PO Box 2488
Colorado Springs, CO
80901

 

 

 

 

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Star Bar History: Inspecting Carol, 2000

 

 

 

 

 

 

 

 

 

 

 

God Help Us, Everyone
Star Bar Players send up Scrooge
The Colorado Springs Independent, December 2, 1999

It's hard to believe there's still an audience out there for yet another treatment of A Christmas Carol, hands down the most torturously overproduced play of the millennium. On the other hand, few things are more welcome than the chance to tear apart a classic for your holiday pleasure.

The Star Bar Players offer a fun-filled evening at the expense of Dickens' time-tested characters, turning the story on its head as it suffers the indignity of a local theater company production in this play-within-a-play. The show's primary shortcoming is its central plot device of mistaken identity -- since the audience is in on the secret, it's hard to accept the foolish bungling of the misinformed characters, but the device simply sets up the comic possibilities of shredding the original script, and that's where the fun lies.

The strongest performance onstage comes from Mark Hennessy in the role of Wayne Wellacre, a wannabe actor who uses a 30-day bus pass to shop his talents around to every theater within walking distance of a Greyhound station. Hennessy is hilariously horrendous as the inept actor, and as he worms his way into the role of ghost, playwright, directing consultant and not-so-Tiny Tim, we live through a director's worst nightmare. John Miller warms into the role of Larry, the actor playing Scrooge, although he stumbles through his delivery early in the play. Miller captures Larry's disaffection and his desire to contemporize the play after too many years "pulling our punches on Tiny Tim's sexuality." Much of the second act's comic momentum depends on Miller, and he aptly meets the challenge.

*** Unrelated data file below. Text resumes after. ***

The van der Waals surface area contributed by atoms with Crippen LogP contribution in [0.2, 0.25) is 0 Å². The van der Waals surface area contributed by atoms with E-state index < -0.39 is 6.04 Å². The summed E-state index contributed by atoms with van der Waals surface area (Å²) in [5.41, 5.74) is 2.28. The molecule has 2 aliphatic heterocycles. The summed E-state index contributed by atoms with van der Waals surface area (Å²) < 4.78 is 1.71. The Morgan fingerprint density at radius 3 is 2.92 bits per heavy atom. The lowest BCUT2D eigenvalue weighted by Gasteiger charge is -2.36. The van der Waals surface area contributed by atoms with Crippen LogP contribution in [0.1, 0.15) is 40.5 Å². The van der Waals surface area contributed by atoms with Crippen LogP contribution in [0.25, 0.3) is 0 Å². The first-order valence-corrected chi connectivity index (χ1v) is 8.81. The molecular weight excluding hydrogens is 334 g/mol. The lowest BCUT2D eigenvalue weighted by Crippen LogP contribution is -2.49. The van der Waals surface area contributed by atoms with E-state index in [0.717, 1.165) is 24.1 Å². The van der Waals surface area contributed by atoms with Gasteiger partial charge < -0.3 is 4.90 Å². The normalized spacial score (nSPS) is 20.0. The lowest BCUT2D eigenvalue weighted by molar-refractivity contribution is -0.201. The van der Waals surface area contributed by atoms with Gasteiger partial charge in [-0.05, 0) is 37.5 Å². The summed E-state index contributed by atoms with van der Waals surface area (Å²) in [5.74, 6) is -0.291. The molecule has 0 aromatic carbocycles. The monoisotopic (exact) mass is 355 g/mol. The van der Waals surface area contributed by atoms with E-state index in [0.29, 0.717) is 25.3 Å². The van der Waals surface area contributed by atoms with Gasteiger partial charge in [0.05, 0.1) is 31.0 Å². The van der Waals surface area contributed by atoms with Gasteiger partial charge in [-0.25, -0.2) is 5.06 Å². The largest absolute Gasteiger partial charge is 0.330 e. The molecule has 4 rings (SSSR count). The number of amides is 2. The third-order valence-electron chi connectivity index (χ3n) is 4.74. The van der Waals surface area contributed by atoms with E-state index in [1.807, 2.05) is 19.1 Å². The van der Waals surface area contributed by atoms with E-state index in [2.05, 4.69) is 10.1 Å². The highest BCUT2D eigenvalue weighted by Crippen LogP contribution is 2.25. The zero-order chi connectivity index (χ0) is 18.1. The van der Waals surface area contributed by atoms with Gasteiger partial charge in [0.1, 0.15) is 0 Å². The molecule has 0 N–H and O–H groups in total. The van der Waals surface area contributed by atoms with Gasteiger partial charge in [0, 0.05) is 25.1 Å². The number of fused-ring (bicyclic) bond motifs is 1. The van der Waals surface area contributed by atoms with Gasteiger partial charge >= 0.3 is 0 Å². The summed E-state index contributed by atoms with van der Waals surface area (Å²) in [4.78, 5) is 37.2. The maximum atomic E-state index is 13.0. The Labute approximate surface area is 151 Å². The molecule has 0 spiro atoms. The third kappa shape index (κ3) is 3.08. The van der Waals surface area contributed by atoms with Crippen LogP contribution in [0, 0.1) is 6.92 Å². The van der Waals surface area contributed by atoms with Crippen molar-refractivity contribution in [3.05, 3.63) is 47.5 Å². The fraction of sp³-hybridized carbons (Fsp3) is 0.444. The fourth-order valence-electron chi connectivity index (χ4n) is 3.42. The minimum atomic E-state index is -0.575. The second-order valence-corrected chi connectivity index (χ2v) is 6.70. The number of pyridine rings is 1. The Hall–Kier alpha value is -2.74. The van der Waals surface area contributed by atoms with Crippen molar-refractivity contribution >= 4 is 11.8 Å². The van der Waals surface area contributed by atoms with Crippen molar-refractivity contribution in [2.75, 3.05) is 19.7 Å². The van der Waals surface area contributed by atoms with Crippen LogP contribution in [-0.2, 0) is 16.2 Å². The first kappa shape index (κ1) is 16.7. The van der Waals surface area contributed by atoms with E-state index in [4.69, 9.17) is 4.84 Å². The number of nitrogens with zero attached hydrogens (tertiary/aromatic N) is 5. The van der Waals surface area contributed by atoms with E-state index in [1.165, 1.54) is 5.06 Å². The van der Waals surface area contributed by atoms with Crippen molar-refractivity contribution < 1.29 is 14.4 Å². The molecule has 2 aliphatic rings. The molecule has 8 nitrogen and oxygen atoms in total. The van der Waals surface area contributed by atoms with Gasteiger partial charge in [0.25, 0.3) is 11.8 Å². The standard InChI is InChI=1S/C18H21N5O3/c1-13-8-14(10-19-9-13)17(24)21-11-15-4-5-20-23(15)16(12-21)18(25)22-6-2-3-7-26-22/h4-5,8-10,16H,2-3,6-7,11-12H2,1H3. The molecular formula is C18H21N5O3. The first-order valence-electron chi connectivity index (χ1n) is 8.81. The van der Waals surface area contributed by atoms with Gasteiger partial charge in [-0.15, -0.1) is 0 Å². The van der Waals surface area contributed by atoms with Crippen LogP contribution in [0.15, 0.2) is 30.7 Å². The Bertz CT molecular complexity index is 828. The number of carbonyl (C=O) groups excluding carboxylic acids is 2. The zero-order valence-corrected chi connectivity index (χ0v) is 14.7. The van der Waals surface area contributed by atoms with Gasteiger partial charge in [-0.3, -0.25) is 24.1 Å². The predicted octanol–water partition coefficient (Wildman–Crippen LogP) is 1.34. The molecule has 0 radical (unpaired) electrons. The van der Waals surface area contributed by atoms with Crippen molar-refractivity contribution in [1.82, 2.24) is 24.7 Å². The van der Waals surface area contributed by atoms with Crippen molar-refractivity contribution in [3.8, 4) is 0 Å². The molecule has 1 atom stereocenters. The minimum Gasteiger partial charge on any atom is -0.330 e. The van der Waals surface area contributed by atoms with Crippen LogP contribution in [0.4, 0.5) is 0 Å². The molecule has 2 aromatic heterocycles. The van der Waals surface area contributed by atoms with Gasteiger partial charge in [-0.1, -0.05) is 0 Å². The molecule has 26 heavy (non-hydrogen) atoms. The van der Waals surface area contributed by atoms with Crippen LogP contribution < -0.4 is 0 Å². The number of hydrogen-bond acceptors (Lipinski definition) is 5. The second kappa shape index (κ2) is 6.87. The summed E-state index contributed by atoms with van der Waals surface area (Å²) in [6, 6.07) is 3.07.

The production has its share of "artistic deficits," but the ever-present sound of Marley's chains rattling offstage and a few confused lighting cues are easily passed off in the "I-meant-to-do-that" realm of the disaster within the play. Ultimately, the onstage festivities make "one hell of a splash" and an evening of catharsis for theatergoers.

-- Owen Perkins